Norse Atlantic Readies Winter Plan Amid Strong Summer Demand

Norse Atlantic Airways
Credit: Torontonian / Alamy Stock Photo

Long-haul LCC Norse Atlantic is seeing strong demand for summer 2023 and is preparing to put its winter 2023 flights—including more winter sun destinations—on sale in the coming months, its president told Aviation Week in an interview. 

“The target is to have a complete winter schedule finalized and out for sale by the end of May,” Charles Duncan said March 21, noting the airline would first put core year-round destinations such as London Gatwick-New York JFK on sale but would then implement a shift.  

“The biggest shift you can expect will be less cold-to-cold—European cold city to cold city in the U.S.,” Duncan said. “We will be pivoting our network and doing more flying from Europe and the UK to warmer destinations in the U.S., but also thinking about the Caribbean, potentially Mexico, and potentially also warm destinations in the east.” 

The carrier put its summer 2023 destinations on sale at the end of February and will have 34 flights a week from London Gatwick in summer 2023. Duncan, who joined the airline at the beginning of 2023 after its mid-2022 start of operations, said, “In terms of the overall demand environment for this summer, it’s very strong.”    

Duncan said the airline, an all-Boeing 787-9 operator, was closely monitoring the situation after last summer’s operational problems at European airports caused by staffing shortages. 

But he is cautiously optimistic, he said. “All of the signals we’ve seen so far are that everyone has learned from the challenges of last summer. I personally don’t expect to see anything like what we saw last summer,” Duncan said. “London Gatwick has given us every assurance that they’re ready and focused.”  

For its own staffing needs, the airline has had good success, Duncan said, and on the pilot side plans to make use of the flying school with locations in Sweden, Norway and the U.S. that is part of its corporate group. “There are some interesting possibilities where we can take pilots from our pilot school and create our own pilot pipeline. We view that as being, down the road, a real competitive advantage for us,” he said.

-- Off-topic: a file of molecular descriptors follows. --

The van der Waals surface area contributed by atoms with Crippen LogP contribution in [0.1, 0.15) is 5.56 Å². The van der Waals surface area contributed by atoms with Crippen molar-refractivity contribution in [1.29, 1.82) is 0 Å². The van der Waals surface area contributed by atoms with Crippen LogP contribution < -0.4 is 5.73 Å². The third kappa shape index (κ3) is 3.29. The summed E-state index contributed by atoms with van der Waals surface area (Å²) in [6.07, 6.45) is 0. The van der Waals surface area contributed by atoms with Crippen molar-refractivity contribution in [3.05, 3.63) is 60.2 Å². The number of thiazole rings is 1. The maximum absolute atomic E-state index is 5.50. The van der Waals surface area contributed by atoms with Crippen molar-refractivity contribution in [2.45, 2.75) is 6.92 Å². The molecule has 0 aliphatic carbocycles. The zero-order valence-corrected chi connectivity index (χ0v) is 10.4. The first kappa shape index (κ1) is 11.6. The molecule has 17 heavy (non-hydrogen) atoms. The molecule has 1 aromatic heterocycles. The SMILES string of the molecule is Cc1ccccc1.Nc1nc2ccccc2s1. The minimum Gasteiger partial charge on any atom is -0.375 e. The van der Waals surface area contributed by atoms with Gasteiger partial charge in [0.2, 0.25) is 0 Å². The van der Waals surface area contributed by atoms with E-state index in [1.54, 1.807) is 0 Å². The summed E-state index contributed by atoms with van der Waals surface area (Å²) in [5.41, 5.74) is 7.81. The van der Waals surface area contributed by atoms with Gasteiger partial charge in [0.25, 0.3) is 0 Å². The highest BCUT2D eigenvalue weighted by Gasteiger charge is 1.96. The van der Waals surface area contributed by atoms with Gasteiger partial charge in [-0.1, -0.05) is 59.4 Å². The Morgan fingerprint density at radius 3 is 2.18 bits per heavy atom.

Norse Atlantic will be operating a nine-aircraft schedule this summer, with a tenth spare aircraft based at Gatwick. “That’s a big investment for us but one we think is important to make,” Duncan said. Five of its overall fleet of 15 787s are currently leased to Air Europa but the airline expects those to be back within its own operations by summer 2024.  

Beyond that the carrier does have ambitions for further growth, Duncan said. “[But] more importantly in the near term is our ambition to be profitable,” he said. “Our stated growth is to be profitable in the second half of this year. The summer is going to be great; the trick is always the winter.”  

Duncan said demand was coming largely from the leisure sector, with some business travelers too. The airline is experiencing good uptake for its Norse Premium cabin product, he said.  

“Our goal is to be the first truly successful low-cost, long-haul and to do that we think we need to focus on leisure first and foremost, and we also need to be flying in the largest markets, not pursuing secondary and tertiary markets,” Duncan said. “We’re not trying to reinvent the wheel and create markets that don’t exist or stimulate markets that are small today.”

Helen Massy-Beresford

Based in Paris, Helen Massy-Beresford covers European and Middle Eastern airlines, the European Commission’s air transport policy and the air cargo industry for Aviation Week & Space Technology and Aviation Daily.